George Plimpton

Plimpton, GeorgeGeorge Ames Plimpton
In The New Journalism, the editors E.W Johnson and Tom Wolfe, include George Plimpton for Paper Lion, Life writer James Mills and Robert Christgau, et cetera, in the corps.
He was also famous for "participatory journalism" which included competing in professional sporting events, acting in a Western, performing a comedy act at Caesars Palace in Las Vegas, and playing with the New York Philharmonic Orchestra and then recording the experience from the point of view of an amateur.

Gail Sheehy

Sheehy, GailPassagesPassages'' (book)
In The New Journalism: A Critical Perspective, Murphy writes, "Partly because Wolfe took liberties with the facts in his New Yorker parody, New Journalism began to get a reputation for juggling the facts in the search for truth, fictionalizing some details to get a larger 'reality.'" Widely criticized was the technique of the composite character, the most notorious example of which was "Redpants," a presumed prostitute whom Gail Sheehy wrote about in New York in a series on that city's sexual subculture.
Sheehy played a part in the movement Tom Wolfe called the New Journalism, sometimes known as creative nonfiction, in which journalists and essayists experimented with adopting a variety of literary techniques such as scene setting, dialogue, status details to denote social class, and getting inside the story and sometimes reporting the thoughts of a central character.

Counterculture of the 1960s

counterculture1960s counterculturecountercultural
In another 1971 article under the same title, Ridgeway called the counterculture magazines such as The New Republic and Ramparts and the American underground press New Journalism.
The cross country trip and Prankster experiments were documented in Tom Wolfe's The Electric Kool Aid Acid Test, a masterpiece of New Journalism.

Non-fiction novel

nonfiction novelfactionnon-fiction
Critical comment dealing with New Journalism as a literary-journalistic genre (a distinct type of category of literary work grouped according to similar and technical characteristics ) treats it as the new nonfiction.
In Tom Wolfe's school of New Journalism (often characterized as an invention of the mid-1960s), the novel is hybridized with journalistic narration, which, like Capote's prose, places little emphasis on the process of narration (although Wolfe, unlike Capote, occasionally narrates from first-person).

Gonzo journalism

gonzogonzo journalista style of first-person confrontational journalism
Thompson, who was among the forefathers of the new journalism movement, said in the February 15, 1973, issue of Rolling Stone, "If I'd written the truth I knew for the past ten years, about 600 people—including me—would be rotting in prison cells from Rio to Seattle today. Absolute truth is a very rare and dangerous commodity in the context of professional journalism."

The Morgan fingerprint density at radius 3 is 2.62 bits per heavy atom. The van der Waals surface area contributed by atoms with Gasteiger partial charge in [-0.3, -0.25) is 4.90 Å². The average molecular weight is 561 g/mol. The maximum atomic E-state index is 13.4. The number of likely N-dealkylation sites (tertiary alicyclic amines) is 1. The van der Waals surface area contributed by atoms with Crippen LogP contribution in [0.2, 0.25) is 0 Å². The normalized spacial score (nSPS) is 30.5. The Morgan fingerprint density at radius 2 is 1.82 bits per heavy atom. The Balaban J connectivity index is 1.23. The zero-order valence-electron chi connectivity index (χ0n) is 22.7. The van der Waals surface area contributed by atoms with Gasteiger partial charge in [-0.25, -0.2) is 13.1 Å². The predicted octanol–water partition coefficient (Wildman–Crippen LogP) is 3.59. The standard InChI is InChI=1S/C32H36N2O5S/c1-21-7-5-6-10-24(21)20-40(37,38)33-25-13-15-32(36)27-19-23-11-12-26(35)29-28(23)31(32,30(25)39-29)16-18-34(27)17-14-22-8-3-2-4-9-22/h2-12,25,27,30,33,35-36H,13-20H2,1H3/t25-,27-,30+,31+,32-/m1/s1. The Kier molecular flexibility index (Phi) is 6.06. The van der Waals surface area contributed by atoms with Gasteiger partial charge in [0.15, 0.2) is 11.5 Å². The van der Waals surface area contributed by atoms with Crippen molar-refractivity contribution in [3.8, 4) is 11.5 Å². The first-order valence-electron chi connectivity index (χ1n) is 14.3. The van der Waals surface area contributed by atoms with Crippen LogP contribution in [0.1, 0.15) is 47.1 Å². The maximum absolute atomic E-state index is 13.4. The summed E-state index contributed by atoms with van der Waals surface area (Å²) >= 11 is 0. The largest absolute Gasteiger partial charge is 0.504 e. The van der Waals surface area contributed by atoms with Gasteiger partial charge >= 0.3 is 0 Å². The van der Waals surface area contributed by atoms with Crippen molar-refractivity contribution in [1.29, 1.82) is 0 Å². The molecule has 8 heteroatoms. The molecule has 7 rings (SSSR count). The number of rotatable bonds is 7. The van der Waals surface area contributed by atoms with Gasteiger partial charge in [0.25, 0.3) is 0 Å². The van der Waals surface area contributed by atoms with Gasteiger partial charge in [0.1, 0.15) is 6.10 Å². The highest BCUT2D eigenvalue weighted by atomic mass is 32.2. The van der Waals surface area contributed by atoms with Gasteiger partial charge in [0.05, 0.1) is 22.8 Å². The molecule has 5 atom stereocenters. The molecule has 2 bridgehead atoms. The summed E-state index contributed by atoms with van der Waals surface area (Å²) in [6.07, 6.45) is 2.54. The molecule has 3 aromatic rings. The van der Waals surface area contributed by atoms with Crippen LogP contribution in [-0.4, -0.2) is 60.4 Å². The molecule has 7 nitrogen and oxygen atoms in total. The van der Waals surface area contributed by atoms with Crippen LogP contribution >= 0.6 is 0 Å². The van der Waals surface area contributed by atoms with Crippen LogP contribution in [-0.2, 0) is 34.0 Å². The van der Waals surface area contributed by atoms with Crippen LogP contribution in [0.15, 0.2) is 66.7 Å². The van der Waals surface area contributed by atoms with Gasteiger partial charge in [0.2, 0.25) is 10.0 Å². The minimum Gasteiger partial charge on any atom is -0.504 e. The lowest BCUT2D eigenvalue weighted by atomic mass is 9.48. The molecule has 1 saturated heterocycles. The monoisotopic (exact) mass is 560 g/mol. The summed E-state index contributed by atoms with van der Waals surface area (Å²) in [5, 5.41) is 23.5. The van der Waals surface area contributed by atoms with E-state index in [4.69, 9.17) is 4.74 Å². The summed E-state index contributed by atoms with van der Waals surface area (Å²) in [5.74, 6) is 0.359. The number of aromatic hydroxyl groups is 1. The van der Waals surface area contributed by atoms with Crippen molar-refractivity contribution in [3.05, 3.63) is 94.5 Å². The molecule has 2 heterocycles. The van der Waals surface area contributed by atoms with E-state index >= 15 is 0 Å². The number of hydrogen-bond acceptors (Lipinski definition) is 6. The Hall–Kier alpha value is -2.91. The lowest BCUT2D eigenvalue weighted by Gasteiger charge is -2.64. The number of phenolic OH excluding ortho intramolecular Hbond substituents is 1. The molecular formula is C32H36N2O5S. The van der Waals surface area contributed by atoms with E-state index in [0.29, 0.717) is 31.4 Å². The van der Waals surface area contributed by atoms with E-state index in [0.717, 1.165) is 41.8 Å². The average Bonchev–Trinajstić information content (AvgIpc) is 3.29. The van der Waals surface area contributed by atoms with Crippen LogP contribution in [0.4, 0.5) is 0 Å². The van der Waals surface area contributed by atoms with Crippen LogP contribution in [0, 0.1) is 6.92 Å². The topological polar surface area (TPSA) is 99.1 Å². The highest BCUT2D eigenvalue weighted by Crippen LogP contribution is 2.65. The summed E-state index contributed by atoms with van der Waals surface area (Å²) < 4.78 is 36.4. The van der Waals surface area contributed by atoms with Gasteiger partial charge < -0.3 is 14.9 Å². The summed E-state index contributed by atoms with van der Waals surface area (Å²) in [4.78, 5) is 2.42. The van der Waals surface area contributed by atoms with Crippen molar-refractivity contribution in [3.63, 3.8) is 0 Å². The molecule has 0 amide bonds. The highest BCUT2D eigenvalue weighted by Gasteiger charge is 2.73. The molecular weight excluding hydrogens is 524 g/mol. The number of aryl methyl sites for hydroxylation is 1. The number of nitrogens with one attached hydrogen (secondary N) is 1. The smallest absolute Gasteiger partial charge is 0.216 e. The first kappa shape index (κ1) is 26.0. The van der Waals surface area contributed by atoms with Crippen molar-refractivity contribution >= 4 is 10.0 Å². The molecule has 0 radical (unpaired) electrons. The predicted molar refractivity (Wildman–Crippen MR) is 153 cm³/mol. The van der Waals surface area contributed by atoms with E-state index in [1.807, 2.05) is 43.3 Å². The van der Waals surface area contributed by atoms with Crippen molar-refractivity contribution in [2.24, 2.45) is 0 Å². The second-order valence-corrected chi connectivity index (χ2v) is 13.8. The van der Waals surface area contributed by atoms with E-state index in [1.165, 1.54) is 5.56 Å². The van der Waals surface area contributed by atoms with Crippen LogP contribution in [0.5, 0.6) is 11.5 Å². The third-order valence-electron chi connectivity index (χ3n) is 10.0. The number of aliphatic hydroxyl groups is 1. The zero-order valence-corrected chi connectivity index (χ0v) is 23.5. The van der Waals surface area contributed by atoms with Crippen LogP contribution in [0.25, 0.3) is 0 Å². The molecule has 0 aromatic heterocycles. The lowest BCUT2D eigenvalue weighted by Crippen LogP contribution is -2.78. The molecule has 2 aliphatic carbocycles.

The Pump House Gang

A 1968 review of Wolfe's The Pump House Gang and The Electric Kool-Aid Acid Test said Wolfe and Mailer were applying "the imaginative resources of fiction" to the world around them and termed such creative journalism "hystory" to connote their involvement in what they reported.
The stories in The Pump House Gang are written in the style of New Journalism that Wolfe and other writers like Joan Didion and Gay Talese helped to popularize.

Rex Reed

comments about Korean cultureMartha Raye, Rex Reed
Among the most prominent writers of New Journalism, Murphy lists: Jimmy Breslin, Truman Capote, Joan Didion, David Halberstam, Pete Hamill, Larry L. King, Norman Mailer, Joe McGinniss, Rex Reed, Mike Royko, John Sack, Dick Schaap, Terry Southern, Gail Sheehy, Gay Talese, Hunter S. Thompson, Dan Wakefield and Tom Wolfe.
His writing style was considered an exemplar of The New Journalism and his profile of the aging Ava Gardner was included and praised in Tom Wolfe's anthology, The New Journalism.

Larry L. King

Larry L. King Theatre
Among the most prominent writers of New Journalism, Murphy lists: Jimmy Breslin, Truman Capote, Joan Didion, David Halberstam, Pete Hamill, Larry L. King, Norman Mailer, Joe McGinniss, Rex Reed, Mike Royko, John Sack, Dick Schaap, Terry Southern, Gail Sheehy, Gay Talese, Hunter S. Thompson, Dan Wakefield and Tom Wolfe.
In 1964, King quit his Congressional job to concentrate on his writing, producing many magazine articles and fourteen books of both fiction and non-fiction, and became one of the leading figures in the "New Journalism."

In Cold Blood

book of the same namebookClutter family
The first of the new breed of nonfiction writers to receive wide notoriety was Truman Capote, whose 1965 best-seller, In Cold Blood, was a detailed narrative of the murder of a Kansas farm family.